It is well-written. I agree with some of what the writer says. I foresaw the desire she speaks of for authenticity a generation ago, and I am happy to greet her and her generation at the church doors. I've been plugging authenticity, the ancient faith, a high sacramental tradition for nearly forty years -- in fact, ever since I was younger than she is now.
But there are things here also that really irk me. She talks about "the evangelical obsession with sex." Now, I'm more orthodox or traditional than I am evangelical, but still: how dare she say we are obsessed with sex? This is a debate that has been thrust upon us, in my view. I have always dealt kindly and carefully with sexuality, mindful that my generation didn't have a great track record as regards this area of life. I have preferred to talk with people about building a better life, not keeping track of old sins. But in the meanwhile, society has kept becoming more and more obsessed with sex. We have been hammered with it throughout my career. The sexual obsessions of society, of people who demand that we call them to holiness but not in that area of life, of seekers who say they want the ancient faith but not the ancient practice, the garden variety, vulgar, everyday sins of self-righteousness and self-indulgence have been beating on the doors of the Church my entire life.
"We want an end to the culture wars," Ms. Evans writes. I reply, then quit demanding the Church surrender to anti-Christian values.
"We want a truce between science and faith." I reply, the two are not opposed for those who know them well, though the sloganeers on both sides do their best to muddy the waters.
"We want to ask questions that don't have predetermined answers." I reply, there are many such questions, but are you really wanting to ask them, or do you just insist that you be allowed to make up any answers that you like and substitute them for the Scriptures and the ancient wisdom of the Church?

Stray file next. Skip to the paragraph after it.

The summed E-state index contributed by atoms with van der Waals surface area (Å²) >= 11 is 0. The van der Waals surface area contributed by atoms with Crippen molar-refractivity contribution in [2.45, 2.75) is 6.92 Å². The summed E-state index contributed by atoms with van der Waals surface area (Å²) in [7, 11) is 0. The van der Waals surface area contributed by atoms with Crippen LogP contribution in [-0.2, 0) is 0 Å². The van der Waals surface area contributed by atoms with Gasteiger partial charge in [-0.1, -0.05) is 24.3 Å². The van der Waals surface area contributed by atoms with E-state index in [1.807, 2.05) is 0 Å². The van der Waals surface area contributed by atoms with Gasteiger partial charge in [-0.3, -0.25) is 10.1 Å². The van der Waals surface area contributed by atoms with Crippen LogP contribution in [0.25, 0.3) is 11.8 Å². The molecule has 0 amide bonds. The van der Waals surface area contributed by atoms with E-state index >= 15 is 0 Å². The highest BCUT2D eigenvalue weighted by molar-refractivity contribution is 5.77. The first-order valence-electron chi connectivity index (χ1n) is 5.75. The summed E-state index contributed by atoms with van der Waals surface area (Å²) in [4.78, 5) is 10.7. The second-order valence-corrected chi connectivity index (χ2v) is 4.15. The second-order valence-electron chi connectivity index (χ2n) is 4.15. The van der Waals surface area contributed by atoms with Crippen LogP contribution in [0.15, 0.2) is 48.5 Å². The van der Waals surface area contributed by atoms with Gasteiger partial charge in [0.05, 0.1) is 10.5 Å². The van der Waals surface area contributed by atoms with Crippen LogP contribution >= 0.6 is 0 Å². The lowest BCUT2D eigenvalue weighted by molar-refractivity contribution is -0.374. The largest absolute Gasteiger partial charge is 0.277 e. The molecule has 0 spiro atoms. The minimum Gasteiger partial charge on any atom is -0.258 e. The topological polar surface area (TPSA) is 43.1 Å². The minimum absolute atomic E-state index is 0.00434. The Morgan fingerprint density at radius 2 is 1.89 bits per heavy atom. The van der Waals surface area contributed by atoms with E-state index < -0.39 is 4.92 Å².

"We want churches that emphasize an allegiance to the kingdom of God over an allegiance to a single political party or a single nation." I reply, I agree -- let's start with the golden calf of progressive politics as worshiped by Mainline Protestantism. Oh, you didn't mean that political party. My bad.
"We want our LGBT friends to feel truly welcome in our faith communities." I reply, so do I. But while I welcome everyone, I am not at liberty to say your sins -- or their sins -- or my sins -- are not sins. If to feel "truly welcome" you mean we have to say things and do things that stand the plain meaning of Scripture and the tradition of all humankind on its head, well then, I don't see that that helps anybody. And it's certainly not more "authentic."
She hates being marketed to, and then tells us how to market to her generation.
Well, I'll tell ya. I've been out of step before. I was a young fogey back then, with my high sacramental views and my reverence for tradition. I wanted the real thing, not the slogans and the fads. Back then, I was in step as regards sexuality and out of step as regards liturgy; nowadays, I'm more in step as regards liturgy and out of step as regards sexuality. but I haven't changed that much: society has. And what I know is that the Church is always out of step with society, always calling people away from false values to true ones.
That means we preach against materialism and snobbery and going along to get along. We also preach against pride and lust and gluttony. Sometimes the conservatives cheer us and the liberals hiss, and sometimes it's the other way around. But if you want REAL, Ms. Evans, it doesn't come in a "New and Improved Just for Millennials" package. It doesn't endorse your parents' prejudices, but -- here's the hard thing -- it doesn't endorse your prejudices, either. It will change you, and you'll be glad to be so changed; whereas, if you succeed in changing it, then you will feel cheated in the end. That's REAL.